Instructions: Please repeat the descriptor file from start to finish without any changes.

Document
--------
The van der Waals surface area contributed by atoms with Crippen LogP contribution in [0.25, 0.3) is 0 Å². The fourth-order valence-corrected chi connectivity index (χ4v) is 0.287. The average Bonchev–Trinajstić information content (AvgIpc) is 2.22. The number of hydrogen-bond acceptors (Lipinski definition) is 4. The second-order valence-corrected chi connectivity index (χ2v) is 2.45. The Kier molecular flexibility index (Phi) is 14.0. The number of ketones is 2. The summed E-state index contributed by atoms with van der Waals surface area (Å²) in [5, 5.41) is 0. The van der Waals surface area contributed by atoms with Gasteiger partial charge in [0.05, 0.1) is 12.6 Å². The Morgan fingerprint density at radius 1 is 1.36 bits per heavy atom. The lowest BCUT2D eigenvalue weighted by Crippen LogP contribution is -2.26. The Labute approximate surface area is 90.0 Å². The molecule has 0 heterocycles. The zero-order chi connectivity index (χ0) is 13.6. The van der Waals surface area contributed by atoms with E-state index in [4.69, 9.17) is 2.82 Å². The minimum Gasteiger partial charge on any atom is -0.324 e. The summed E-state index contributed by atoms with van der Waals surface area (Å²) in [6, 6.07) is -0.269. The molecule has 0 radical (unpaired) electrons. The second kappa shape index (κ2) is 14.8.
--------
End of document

The van der Waals surface area contributed by atoms with Crippen LogP contribution in [0.25, 0.3) is 0 Å². The fourth-order valence-corrected chi connectivity index (χ4v) is 0.287. The average Bonchev–Trinajstić information content (AvgIpc) is 2.22. The number of hydrogen-bond acceptors (Lipinski definition) is 4. The second-order valence-corrected chi connectivity index (χ2v) is 2.45. The Kier molecular flexibility index (Phi) is 14.0. The number of ketones is 2. The summed E-state index contributed by atoms with van der Waals surface area (Å²) in [5, 5.41) is 0. The van der Waals surface area contributed by atoms with Gasteiger partial charge in [0.05, 0.1) is 12.6 Å². The Morgan fingerprint density at radius 1 is 1.36 bits per heavy atom. The lowest BCUT2D eigenvalue weighted by Crippen LogP contribution is -2.26. The Labute approximate surface area is 90.0 Å². The molecule has 0 heterocycles. The zero-order chi connectivity index (χ0) is 13.6. The van der Waals surface area contributed by atoms with E-state index in [4.69, 9.17) is 2.82 Å². The minimum Gasteiger partial charge on any atom is -0.324 e. The summed E-state index contributed by atoms with van der Waals surface area (Å²) in [6, 6.07) is -0.269. The molecule has 0 radical (unpaired) electrons. The second kappa shape index (κ2) is 14.8.